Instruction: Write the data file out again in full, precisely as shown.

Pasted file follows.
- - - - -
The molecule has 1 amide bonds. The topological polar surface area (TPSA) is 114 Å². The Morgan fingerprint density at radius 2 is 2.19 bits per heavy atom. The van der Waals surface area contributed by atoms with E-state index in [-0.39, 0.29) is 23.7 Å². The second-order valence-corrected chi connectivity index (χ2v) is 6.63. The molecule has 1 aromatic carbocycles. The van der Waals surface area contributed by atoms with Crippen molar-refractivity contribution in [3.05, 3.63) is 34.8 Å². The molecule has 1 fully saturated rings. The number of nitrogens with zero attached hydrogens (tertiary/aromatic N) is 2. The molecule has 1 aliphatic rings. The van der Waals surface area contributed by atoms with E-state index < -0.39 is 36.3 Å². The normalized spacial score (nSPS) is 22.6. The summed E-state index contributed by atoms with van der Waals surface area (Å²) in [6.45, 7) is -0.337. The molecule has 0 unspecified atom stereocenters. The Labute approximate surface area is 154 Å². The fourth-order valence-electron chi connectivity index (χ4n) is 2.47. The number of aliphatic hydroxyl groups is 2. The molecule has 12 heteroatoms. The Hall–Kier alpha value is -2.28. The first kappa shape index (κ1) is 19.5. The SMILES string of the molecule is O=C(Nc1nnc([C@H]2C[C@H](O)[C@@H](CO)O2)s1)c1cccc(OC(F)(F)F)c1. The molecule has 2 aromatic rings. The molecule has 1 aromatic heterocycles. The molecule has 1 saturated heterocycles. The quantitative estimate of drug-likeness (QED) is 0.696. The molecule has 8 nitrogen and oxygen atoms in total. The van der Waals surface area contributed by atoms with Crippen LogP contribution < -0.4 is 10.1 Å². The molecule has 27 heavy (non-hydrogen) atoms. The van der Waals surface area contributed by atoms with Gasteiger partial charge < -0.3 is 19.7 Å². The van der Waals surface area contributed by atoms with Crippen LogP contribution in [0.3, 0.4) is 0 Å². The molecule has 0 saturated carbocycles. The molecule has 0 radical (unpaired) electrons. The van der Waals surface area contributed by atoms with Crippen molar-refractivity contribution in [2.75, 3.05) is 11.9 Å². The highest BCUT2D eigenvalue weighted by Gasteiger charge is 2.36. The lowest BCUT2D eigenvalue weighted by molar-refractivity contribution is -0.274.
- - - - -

The molecule has 1 amide bonds. The topological polar surface area (TPSA) is 114 Å². The Morgan fingerprint density at radius 2 is 2.19 bits per heavy atom. The van der Waals surface area contributed by atoms with E-state index in [-0.39, 0.29) is 23.7 Å². The second-order valence-corrected chi connectivity index (χ2v) is 6.63. The molecule has 1 aromatic carbocycles. The van der Waals surface area contributed by atoms with Crippen molar-refractivity contribution in [3.05, 3.63) is 34.8 Å². The molecule has 1 fully saturated rings. The number of nitrogens with zero attached hydrogens (tertiary/aromatic N) is 2. The molecule has 1 aliphatic rings. The van der Waals surface area contributed by atoms with E-state index < -0.39 is 36.3 Å². The normalized spacial score (nSPS) is 22.6. The summed E-state index contributed by atoms with van der Waals surface area (Å²) in [6.45, 7) is -0.337. The molecule has 0 unspecified atom stereocenters. The Labute approximate surface area is 154 Å². The fourth-order valence-electron chi connectivity index (χ4n) is 2.47. The number of aliphatic hydroxyl groups is 2. The molecule has 12 heteroatoms. The Hall–Kier alpha value is -2.28. The first kappa shape index (κ1) is 19.5. The SMILES string of the molecule is O=C(Nc1nnc([C@H]2C[C@H](O)[C@@H](CO)O2)s1)c1cccc(OC(F)(F)F)c1. The molecule has 2 aromatic rings. The molecule has 1 aromatic heterocycles. The molecule has 1 saturated heterocycles. The quantitative estimate of drug-likeness (QED) is 0.696. The molecule has 8 nitrogen and oxygen atoms in total. The van der Waals surface area contributed by atoms with Crippen LogP contribution < -0.4 is 10.1 Å². The molecule has 27 heavy (non-hydrogen) atoms. The van der Waals surface area contributed by atoms with Gasteiger partial charge < -0.3 is 19.7 Å². The van der Waals surface area contributed by atoms with Crippen LogP contribution in [0.3, 0.4) is 0 Å². The molecule has 0 saturated carbocycles. The molecule has 0 radical (unpaired) electrons. The van der Waals surface area contributed by atoms with Crippen molar-refractivity contribution in [2.75, 3.05) is 11.9 Å². The highest BCUT2D eigenvalue weighted by Gasteiger charge is 2.36. The lowest BCUT2D eigenvalue weighted by molar-refractivity contribution is -0.274.